Summersonic music festival Guide


I have a funny way of digesting music.

My music feeds are usually determined by what my husband listens to, and fortunately enough, I love LOVE everything which he religiously downloads every morning (except for death metal or any song from Ghost). It’s his breakfast. And I’m not complaining since I imagine I’d have to wake up and actually be a dutiful wife and make his eggs and toast and kopi and kacang pool if he were to ever unimaginably change his appetite for music. Hell, no. We’ve also been collecting vinyls recently, a collection that seems to mirror the rows of cassettes and CDs which he just cannot let go off. I won’t let him.

Despite all the vinyls, music banks on the iPod and Mac, cassettes, CDs – music festivals is my favourite way of exploring music. Before we head off for any fest – I’d try to listen to most of the bands in the line-up, be it the headliners or the never-heard-of-befores to kinda smarten up my auditory lingua. Some songs which I really love, I’d begin to stalk the bands on YouTube/iPod just to make sure I can sway/jump/shake at the right moments of the song when I actually see it being performed live. Kind of nerdy of me!

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Last year, deciding that we had no plans for my birthday coupled with the fact that Summersonic’s first day landed the day right after Raya – we went fuck it, let’s hop on that plane and take a break from work. It didn’t require a whole lotta planning with Summersonic being an urban fest (no camping, no sleeping on the grass next to mud) but there are some essentials.

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1. First up, buy your tickets online – tickets are snapped up fast (especially the early bird, two-day deals). We bought ours via Rakuten, and you get to choose which side you prefer – the right or left side of the stage (this applies to the main Mountain stage, all other stages are free and easy).

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2. Wear light, summer in Tokyo is optimal for frying-eggs-on-the-car-hood experiments so you can imagine that it’s hotter and scorchier than Singapore. Shades, sunblock lotion and a cap are good ideas.

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3. Bring a small towel, you’ll see everyone with one draped on their shoulders to… wipe off sweat. Even if you’re one of those people who are genetically-born with minimal perspiration genes – you will sweat. If you do forget to bring a towel (that matches your festival wear) there are many shops onsite with towels as merchandise.

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Mass sprinklers to cool off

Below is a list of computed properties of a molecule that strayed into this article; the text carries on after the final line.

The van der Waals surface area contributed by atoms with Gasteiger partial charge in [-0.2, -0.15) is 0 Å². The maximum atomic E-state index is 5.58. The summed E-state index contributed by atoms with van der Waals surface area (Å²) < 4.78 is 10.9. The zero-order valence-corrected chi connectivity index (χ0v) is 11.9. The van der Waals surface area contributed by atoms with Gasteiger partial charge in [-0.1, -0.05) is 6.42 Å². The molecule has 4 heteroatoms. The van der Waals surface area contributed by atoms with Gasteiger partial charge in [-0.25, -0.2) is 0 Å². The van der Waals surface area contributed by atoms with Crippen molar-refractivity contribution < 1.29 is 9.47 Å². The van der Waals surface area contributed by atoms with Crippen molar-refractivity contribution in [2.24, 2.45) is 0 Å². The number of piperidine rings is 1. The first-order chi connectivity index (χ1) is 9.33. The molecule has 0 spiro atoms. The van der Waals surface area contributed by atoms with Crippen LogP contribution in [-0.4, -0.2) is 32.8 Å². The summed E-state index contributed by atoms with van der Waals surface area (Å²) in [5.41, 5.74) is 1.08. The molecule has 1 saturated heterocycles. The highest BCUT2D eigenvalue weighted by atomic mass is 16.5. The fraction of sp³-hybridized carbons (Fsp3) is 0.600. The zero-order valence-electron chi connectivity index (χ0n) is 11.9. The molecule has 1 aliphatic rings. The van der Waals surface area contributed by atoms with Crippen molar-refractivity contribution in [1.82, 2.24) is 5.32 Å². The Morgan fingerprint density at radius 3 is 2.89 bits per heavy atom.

4. Plan what you want to catch. Stages are far apart and walking in the heat takes the energy out of you (most energy should be reserved for the mosh pits). If you look at the map – the Mountain Stage is the biggest stage, so headliners will be there.

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Mew

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At the main Mountain Stage, waiting for Metallica

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After we caught Alt-J and Churches at the Sonic/Ocean Stage, we ran off to the Mountain to rest up for Metallica only to find most seats taken up and people were like bees – hived up in the standing arena. And that was TWO hours before play-time. Plan ahead, if you intend to be up in front jumping about – arrive early.

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A map of all different stages – it takes 10-15 mins to walk from Ocean/Sonic/Flower stage to Mountain Stage

5. You will notice that there is a Free Tent Zone. You have to be very very ambitious and possess skins that can tolerate extreme heats – because anything left out there to absorb so much of the summer sun will not live, even as temperatures drop at night.

Initially, we both thought that it’s the only way to fully experience the fest-vibes by camping but am so glad we didn’t. Trains operate late during those two nights, and rather accessible from the city area plus the experience of taking the train with SO many festival goers, sweaty, fashionably dressed, fulfilled – was an entirely different experience worth having.

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6. There were portable toilets in certain areas, which are clean but because the fest is located in huge convention halls (think Expo) – there are many clean normal toilets and there’s not much of a queue.

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7. Don’t worry about food! There are many stalls offering so much good food from curry rice to ramen, pizzas, kebabs and really good sloppy burgers. Some stalls are set up outside but the cooler sites near the smaller stages provided much respite plus if you get tired, the cold cement floors make it conducive to lie gown and recharge.

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8. Summersonic is not just a music festival – it’s about the arts. In between acts or when you need a breather there are many areas where you can try something different. Like body-painting, carnival rides, mini game shows hosted by short shorts-wearing girls or the hourly Mardi Gras performances at the indoor food hall. I thought the craziest gig was seeing Japanese guys howling at a transvestite from Thailand, singing cute poppy songs!

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My final and most important tip is MEET PEOPLE. Even if you feel like there’s a language barrier, think about it – all the Japanese people congregating to enjoy and watch music with lyrics they don’t necessarily comprehend but that’s the beauty of music – you don’t need to understand to feel and appreciate. And making friends perfectly complements the music absorption process for me. Oh, and be open to new things! And people!

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